Takes forever to get trusted in the financial space – Yahoo didn’t have that. – at the end of the day made by brand name is all that matters, even when product is inferior

PFM only at the very very beginning of what this space is/will be (Wesabe, Expensr etc)

Social aspect is where it’s at (for both Wesabe, Expensr) (not about wizards and tools) community gives emotion, sticky & voyeuristic

Life events are what drive people to PFM (graduation, marriage, etc), not bottoming out

How do we make PFM fun? video game-like? what’s the pain point? notifications that are in my best interest. get rid of pain, maximize opportunity

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10 Responses to “PFM discussion at BarCampBank SF”

  1. Ryan Williams Says:

    Hey Morriss, great to meet yesterday and best of luck next weekend in Boston. Thanks for getting this review up, it was cool to see some great insight from everybody, I’m excited to see what comes next.

  2. Morriss Partee Says:

    Hey Ryan, great to meet you as well. I look forward to diving in to learn more about NetWorth IQ and keeping up with your latest and greatest developments!

  3. Forte Financial Blog Says:

    My Experience at BarCampBankSF

    A few weeks ago I mentioned BarCampBankSF – an unstructured, participant-organized, conference on banking and payments – and promised to share my observations. The event was this past Saturday and I thought it was great. BarCampBankSF BarCampBankSF wik…

  4. Bruce Huie Says:

    Hey you forgot to mention VaultStreet, a service of Docuthentic, LLC. To learn more go to http://www.vaultstreet.com.

    We’ve taken a different approach to “personal financial management” services. We focus on documents rather than data. Documents are very important at this time of year with a consumer focus on tax preparation. These same consumers have accounts at a variety of banks, brokerages and mutual funds. In addition, institutions want to lower their costs, but increase customer services, so many offer “paperless statements”.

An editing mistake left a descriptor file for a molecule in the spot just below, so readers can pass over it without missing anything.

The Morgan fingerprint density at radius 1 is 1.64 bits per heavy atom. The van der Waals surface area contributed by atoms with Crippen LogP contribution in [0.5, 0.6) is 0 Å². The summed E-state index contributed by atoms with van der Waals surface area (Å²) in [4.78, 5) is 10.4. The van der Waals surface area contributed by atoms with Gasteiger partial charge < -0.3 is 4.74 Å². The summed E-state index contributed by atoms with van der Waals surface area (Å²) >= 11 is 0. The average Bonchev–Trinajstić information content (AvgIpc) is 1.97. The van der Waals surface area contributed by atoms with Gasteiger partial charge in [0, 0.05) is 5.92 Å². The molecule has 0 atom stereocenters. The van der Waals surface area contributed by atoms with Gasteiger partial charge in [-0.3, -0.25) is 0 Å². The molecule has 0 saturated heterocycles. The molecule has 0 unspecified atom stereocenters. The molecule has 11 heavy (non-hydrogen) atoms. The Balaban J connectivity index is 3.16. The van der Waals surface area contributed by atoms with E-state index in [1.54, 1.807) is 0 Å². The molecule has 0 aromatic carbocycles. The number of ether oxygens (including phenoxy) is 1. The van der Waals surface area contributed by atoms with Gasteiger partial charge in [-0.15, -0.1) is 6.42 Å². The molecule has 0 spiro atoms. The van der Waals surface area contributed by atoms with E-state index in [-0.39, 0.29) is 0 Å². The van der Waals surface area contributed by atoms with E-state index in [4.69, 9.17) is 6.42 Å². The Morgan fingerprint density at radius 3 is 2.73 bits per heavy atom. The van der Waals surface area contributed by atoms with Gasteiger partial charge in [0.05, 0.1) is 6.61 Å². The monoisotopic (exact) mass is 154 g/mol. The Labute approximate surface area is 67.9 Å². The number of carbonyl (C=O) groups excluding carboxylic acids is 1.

Unlike personal financial management online services such as Mint, Wesabe and other accounting and tax preparation programs software such as Quicken and Microsoft Money, VaultStreet makes it simple for consumers to automate the collection, organization, management, and online storage of financial documents from a variety of sources, including the top five online brokerages, the 9 leading top 10 online banks, and leading utilities. VaultStreet is in a unique position to provide institutions and their consumers with valuable, secure and reliable online document storage and organizational tools used mainly at tax preparation, credit loan application and financial advisement as more consumers use online banking and brokerage accounts.

    Same issues, but different approach to personal financial management …

  5. Morriss Partee Says:

    Hey Bruce, thanks so much for letting us know about VaultStreet’s approach. That does indeed sound like a very promising and important approach to financial documents!

  6. Kirk Letourneau Says:

    One of the problems I think these various PFM solutions have, if I’m not mistaken, is the inability to “split” transactions into different categories. At least that is my belief. Someone correct me if I am wrong. You see, when I go to Costco, I typically by groceries, clothes, sporting good, electronics, stuff for my car, etc. But in the PFM’s that I have seen, you basically just tell them how you want your purchases at “Costco” categorized. One category for Costco wouldn’t be very helpful in telling you where you are spending your money.

  7. Morriss Partee Says:

    Hi Kirk, this aspect was touched on during the session. One advantage the PFMs like Expensr and Wesabe have over out-of-the-box solutions like Quicken or Microsoft Money is that courtesy of the communities that inform them, many vendors are already categorized. But indeed, they aren’t perfect. If you shop Target, there’s no way of knowing if it were for food, clothing or entertainment. But since at the end of the day, as Jason Knight said, they are tools for making decisions with, it’s close enough to be useful.

  8. PodCampBoston 3 « EverythingCU.com World 2.0 Adventure Says: